Dr Joseph Brennan speaks with Khadim Ali about the works of ‘Invisible Border’ – its tapestries in particular, which bear a collective signature of collaboration with Hazara craftswomen and men impacted by war and displacement.
‘The invisible border exists in human imagination: of special races and inbred in beliefs and opportunities and languages,’ Khadim Ali tells me. ‘The colour, race, language and religion of a person either provides an opportunity or takes away the opportunity. It is because of this invisible border that many professionals in their work cannot flourish in certain places due to ongoing prejudice. In my work, the style, symbols and methods are crossing many borders that I have crossed.’
‘Invisible Border’ is a partnership between Brisbane’s Institute of Modern Art (IMA) and Pakistan’s Lahore Biennale Foundation. It comprises six works spanning sound installation, miniature painting and tapestry, and is inclusive of existing work alongside new commissions. Ali is the third generation of Hazara born in Pakistan, though he is now living and working in Sydney. His own experience of displacement, with the experiences of the Hazara people – in and from Afghanistan especially – is explored in this exhibition.
‘The normalisation of borders anywhere in the world leads to the normalisation of war and violence,’ Ali says. ‘This is not specific to Afghanistan. It has been experienced in most countries and is being experienced right now. The Hazara people, however, are victims because of their location in a particular geography. By the end of the 19th century, about 62 per cent of Hazaras were massacred, and they lost almost all of their fertile land.’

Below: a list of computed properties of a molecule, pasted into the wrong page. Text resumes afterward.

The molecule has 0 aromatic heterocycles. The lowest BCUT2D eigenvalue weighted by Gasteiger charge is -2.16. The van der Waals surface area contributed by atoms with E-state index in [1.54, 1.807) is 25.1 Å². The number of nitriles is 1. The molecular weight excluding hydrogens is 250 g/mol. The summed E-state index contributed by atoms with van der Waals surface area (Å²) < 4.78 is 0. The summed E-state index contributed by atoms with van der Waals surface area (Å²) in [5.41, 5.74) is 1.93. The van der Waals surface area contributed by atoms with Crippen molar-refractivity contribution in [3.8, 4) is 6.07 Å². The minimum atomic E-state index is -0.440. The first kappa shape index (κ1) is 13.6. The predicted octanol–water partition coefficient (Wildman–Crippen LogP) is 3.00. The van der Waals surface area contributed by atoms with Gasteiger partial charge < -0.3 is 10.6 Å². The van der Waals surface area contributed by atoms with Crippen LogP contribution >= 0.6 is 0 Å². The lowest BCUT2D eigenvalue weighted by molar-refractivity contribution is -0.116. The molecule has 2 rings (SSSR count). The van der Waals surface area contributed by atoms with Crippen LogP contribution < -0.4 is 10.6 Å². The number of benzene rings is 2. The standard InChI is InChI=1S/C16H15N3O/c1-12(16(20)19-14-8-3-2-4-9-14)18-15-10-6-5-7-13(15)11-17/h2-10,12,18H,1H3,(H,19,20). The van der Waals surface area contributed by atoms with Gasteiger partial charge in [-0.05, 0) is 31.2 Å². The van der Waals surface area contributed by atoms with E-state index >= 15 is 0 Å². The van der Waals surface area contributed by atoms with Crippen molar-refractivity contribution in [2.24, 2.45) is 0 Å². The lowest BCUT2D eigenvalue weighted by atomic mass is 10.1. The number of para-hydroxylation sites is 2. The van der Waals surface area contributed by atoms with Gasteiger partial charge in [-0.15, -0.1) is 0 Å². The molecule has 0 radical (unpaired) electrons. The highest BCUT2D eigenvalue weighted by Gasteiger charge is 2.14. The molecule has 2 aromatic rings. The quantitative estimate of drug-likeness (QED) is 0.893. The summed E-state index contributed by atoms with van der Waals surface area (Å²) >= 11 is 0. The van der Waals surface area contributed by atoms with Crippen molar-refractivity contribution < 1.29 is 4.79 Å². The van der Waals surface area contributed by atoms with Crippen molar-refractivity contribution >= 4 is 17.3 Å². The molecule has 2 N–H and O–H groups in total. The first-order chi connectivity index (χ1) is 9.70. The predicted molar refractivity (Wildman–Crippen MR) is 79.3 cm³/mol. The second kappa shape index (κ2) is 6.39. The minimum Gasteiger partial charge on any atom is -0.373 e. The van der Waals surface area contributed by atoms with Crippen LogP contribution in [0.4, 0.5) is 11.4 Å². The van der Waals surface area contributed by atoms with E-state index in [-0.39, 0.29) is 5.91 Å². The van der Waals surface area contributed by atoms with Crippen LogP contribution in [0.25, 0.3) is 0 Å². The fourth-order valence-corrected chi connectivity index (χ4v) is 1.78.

‘Inspired by the religious scriptures, as well as the stories of the Shahnameh, which are the most important stories of my childhood,’ Ali says he is trying to depict ‘the normality of killing and violence in general, and the normality of killing Hazara people in particular.’ Collaborative art practices are central to ‘Invisible Border’, especially its tapestries, including Invisible Border 1 (2020) and Sermon on the Mount (2020), which have been handwoven by a community of Hazara craftswomen and men who have been impacted by the war in Afghanistan.
‘Working with people is of fundamental importance to me,’ Ali says. ‘Collective work, in my opinion, is a collective signature. They helped me realise the nature of the medium of tapestry.’ An ‘archive of human experiences of those who are direct victims of wars and tragedies’ has resulted from such collaborations, which Ali says are ‘rooted in my childhood drawings that I did with kids in refugee camps in Quetta city at the border of Pakistan and Afghanistan, where these kids were weaving war rugs to have financial support for the family.’ Embroidery and rugs are a local tradition, and therefore skills are abundant in this medium. However, as Ali explains, a key challenge over the course of this collaboration came in introducing ‘new imageries’ into existing practices – ‘the imageries of human figures’, for example, which ‘are prohibited in Islamic culture and craft’.
To my eye, profoundly complex and personal points of reference – in literature (via the Shahnameh) and from personal experience: of war (including the destruction of Ali’s family home) and nationhood (inclusive of Australian iconography) – result in works that both reveal and break down borders. ‘You may be right,’ Ali says in response to my reading, ‘my work reflects my personal and historical experiences. Displacement is another name for borderlessness. As an Australian citizen, I am a bearer of experiences from other lands. My identity is mixed – a combination of different languages and cultures. Boundaries collapse in my work, because I have collapsed and multiplied within myself. Boundaries intertwine in my work, because I have to connect these broken pieces so that I do not collapse existentially.’
‘Invisible Border’ marks Ali’s largest Australian solo exhibition to date. Last year, works from this exhibition showed in Pakistan, and later this year these works will show again in the city where Ali currently lives and works, at UNSW Galleries – as an IMA touring exhibition (20 August to 20 November). Showing in Sydney is fitting given, in the words of the artist: ‘From Sydney, I see the stars which were, the last light seen by my ancestors during the massacres of Uruzgan and Bamiyan’; such visceral reflection on place-across-borders that, like art: ‘has the ability to show the invisible and unspeakable aspects of the world by combining memory, experience and imaginary forms.’
Dr Joseph Brennan is an art critic, author and cultural scholar based in Far North Queensland.
Institute of Modern Art
10 April to 5 June 2021